Source: Contemporary Issues in Technology and Teacher Education, 18(1), 168-196.
(Reviewed by the Portal Team)
This article describes a case study, which documented the influence of preservice teachers’ (PTs') experiences in a Video-Enhanced Training Program (VETP) on their teaching.
Specifically, the authors sought to identify the influence of video viewing experiences by examining the PTs’ point of view.
The participants were 8 preservice teachers. They were in their second year of a 2-year master’s Physical Education program. The program includes both preparing for the written, oral, and practical parts of the French competitive examinations for recruiting Physical Education teachers and professionally training teachers. The participants worked alternating periods at the university with a University Supervisor (US) and periods in the classroom (student-teaching) with their school mentors (SM).
They participated in a VETP in April 2016 as part of this training. The VETP aimed to support the teacher training of PTs, in other words, to enable them to learn and interpret the rules.
The authors collected data through the recorded videos of each PT's lessons. Then, the authors conducted self-confrontation interviews (SCI) of the PTs with the videos of their lessons.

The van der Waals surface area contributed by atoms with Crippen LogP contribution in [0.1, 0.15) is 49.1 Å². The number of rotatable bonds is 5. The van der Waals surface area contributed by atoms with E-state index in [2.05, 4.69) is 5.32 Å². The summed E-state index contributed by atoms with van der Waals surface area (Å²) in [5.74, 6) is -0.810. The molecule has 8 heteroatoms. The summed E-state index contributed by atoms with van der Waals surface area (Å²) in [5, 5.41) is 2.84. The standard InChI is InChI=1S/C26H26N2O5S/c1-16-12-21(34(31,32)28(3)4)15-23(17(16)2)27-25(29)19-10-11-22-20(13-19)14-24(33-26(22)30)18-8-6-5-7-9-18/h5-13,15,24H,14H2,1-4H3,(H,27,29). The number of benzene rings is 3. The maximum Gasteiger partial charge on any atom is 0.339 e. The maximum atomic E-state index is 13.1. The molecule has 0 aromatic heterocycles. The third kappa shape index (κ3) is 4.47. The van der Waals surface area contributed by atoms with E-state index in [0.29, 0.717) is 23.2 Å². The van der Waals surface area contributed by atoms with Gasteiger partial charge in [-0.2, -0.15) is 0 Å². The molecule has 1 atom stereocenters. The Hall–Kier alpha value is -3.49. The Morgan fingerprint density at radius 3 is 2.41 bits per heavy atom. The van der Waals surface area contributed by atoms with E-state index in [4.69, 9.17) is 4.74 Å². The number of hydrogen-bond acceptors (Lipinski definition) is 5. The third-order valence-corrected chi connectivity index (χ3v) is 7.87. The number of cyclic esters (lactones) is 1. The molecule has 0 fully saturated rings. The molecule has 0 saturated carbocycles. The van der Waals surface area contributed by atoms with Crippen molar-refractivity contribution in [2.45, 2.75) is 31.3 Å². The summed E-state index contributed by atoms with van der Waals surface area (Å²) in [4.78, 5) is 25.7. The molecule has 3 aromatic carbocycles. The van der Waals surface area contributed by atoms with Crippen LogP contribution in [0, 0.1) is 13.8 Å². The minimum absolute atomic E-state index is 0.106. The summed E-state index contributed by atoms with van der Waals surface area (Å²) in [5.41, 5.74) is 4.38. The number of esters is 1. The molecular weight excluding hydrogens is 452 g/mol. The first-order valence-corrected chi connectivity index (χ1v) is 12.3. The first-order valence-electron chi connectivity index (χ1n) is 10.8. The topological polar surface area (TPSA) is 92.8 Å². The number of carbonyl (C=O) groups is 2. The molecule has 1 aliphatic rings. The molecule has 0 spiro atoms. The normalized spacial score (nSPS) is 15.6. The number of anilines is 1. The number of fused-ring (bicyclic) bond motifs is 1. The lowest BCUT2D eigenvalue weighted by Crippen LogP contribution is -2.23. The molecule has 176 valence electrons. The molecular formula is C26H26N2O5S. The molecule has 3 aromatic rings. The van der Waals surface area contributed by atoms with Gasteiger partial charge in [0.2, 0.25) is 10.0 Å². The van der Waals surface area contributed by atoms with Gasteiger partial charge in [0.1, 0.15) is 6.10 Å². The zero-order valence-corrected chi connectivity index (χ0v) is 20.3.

Discussion and Conclusion
The findings revealed that the Video-Enhanced Training Program (VETP) fostered the PTs’ ability to conduct a classroom activity. The authors found that the majority of PTS followed the rule taught in the VETP when they were teaching a lesson.
Furthermore, it was found that only when PTs could compare what they had learned with classroom events they were able to give professional credibility to the rule taught by teacher-educators, because only then they could judge the rule’s effectiveness.
The results also showed that PTs gave meaning to the events of a classroom situation by reacting to some of the experiential aspects of the exemplar they learned previously, which served as a meaningful link. The participants appropriated the rule by transforming it in the classroom to understanding what was happening and to adapt to circumstances.
In addition, the results revealed the kinds of experiences that influenced them, such as Video Analysis Experiences, Role Playing Experiences, Past Teaching Experiences, and Mentoring Experiences. This finding enabled the authors to further refine the VETPE-OE Explanatory Model.
The PTs also have a variety of experiences that enhance each other, and sometimes overlap and which progressively are forged into one personal experience, by nature complex.
The findings also suggested that this complex of experiences was forged over time. This finding indicated that this experience should be viewed as dynamic in nature. Thus, it is important to rethink how teacher educators organize broad teacher-training paths (VETP) in order to support the construction of this personal body of experiences.
The findings also show that the PTs’ following the rule in their teaching was influenced by an individual mix of experiences. These findings highlighted the importance of multiplying and diversifying the experiences of learning to follow a rule so that PTs can each shape their own experiential trajectory.
These results argue for a connection between initial education and classroom situations in order for PTs to establish a continuum of experiences.